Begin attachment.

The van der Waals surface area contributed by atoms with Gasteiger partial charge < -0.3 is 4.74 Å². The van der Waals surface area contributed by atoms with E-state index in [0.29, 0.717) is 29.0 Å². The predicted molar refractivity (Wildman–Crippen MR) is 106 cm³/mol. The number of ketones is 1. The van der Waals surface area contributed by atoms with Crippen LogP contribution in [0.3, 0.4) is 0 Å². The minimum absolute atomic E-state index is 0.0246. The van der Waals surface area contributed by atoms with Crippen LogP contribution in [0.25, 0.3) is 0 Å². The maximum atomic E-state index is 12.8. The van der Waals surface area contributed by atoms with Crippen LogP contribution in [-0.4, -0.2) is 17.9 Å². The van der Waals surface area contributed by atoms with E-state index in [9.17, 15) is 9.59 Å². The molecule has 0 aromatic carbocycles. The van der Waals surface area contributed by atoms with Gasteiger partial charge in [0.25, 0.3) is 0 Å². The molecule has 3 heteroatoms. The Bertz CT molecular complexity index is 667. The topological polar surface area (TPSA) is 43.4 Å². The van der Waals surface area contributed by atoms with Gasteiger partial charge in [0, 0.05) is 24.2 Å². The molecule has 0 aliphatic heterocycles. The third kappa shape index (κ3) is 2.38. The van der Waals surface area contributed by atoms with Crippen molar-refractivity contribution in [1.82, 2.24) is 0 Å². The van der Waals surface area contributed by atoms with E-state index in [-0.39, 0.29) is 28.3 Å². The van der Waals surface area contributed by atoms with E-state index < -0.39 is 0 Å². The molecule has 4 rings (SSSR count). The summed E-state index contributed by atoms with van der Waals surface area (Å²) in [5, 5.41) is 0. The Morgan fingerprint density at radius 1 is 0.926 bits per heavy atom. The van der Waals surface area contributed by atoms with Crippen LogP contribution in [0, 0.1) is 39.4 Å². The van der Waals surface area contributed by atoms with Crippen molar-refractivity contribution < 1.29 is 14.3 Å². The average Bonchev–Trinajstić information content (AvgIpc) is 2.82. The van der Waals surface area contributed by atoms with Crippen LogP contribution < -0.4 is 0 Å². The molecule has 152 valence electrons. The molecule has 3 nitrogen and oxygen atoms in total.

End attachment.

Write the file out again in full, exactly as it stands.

The van der Waals surface area contributed by atoms with Gasteiger partial charge < -0.3 is 4.74 Å². The van der Waals surface area contributed by atoms with E-state index in [0.29, 0.717) is 29.0 Å². The predicted molar refractivity (Wildman–Crippen MR) is 106 cm³/mol. The number of ketones is 1. The van der Waals surface area contributed by atoms with Crippen LogP contribution in [0.3, 0.4) is 0 Å². The minimum absolute atomic E-state index is 0.0246. The van der Waals surface area contributed by atoms with Crippen LogP contribution in [0.25, 0.3) is 0 Å². The maximum atomic E-state index is 12.8. The van der Waals surface area contributed by atoms with Crippen LogP contribution in [-0.4, -0.2) is 17.9 Å². The van der Waals surface area contributed by atoms with E-state index in [9.17, 15) is 9.59 Å². The molecule has 0 aromatic carbocycles. The van der Waals surface area contributed by atoms with Gasteiger partial charge in [0.25, 0.3) is 0 Å². The molecule has 3 heteroatoms. The Bertz CT molecular complexity index is 667. The topological polar surface area (TPSA) is 43.4 Å². The van der Waals surface area contributed by atoms with Gasteiger partial charge in [0, 0.05) is 24.2 Å². The molecule has 0 aliphatic heterocycles. The third kappa shape index (κ3) is 2.38. The van der Waals surface area contributed by atoms with Crippen molar-refractivity contribution in [1.82, 2.24) is 0 Å². The van der Waals surface area contributed by atoms with E-state index in [-0.39, 0.29) is 28.3 Å². The van der Waals surface area contributed by atoms with E-state index < -0.39 is 0 Å². The molecule has 4 rings (SSSR count). The summed E-state index contributed by atoms with van der Waals surface area (Å²) in [5, 5.41) is 0. The Morgan fingerprint density at radius 1 is 0.926 bits per heavy atom. The van der Waals surface area contributed by atoms with Crippen LogP contribution in [0, 0.1) is 39.4 Å². The van der Waals surface area contributed by atoms with Crippen molar-refractivity contribution < 1.29 is 14.3 Å². The average Bonchev–Trinajstić information content (AvgIpc) is 2.82. The van der Waals surface area contributed by atoms with Crippen LogP contribution < -0.4 is 0 Å². The molecule has 152 valence electrons. The molecule has 3 nitrogen and oxygen atoms in total.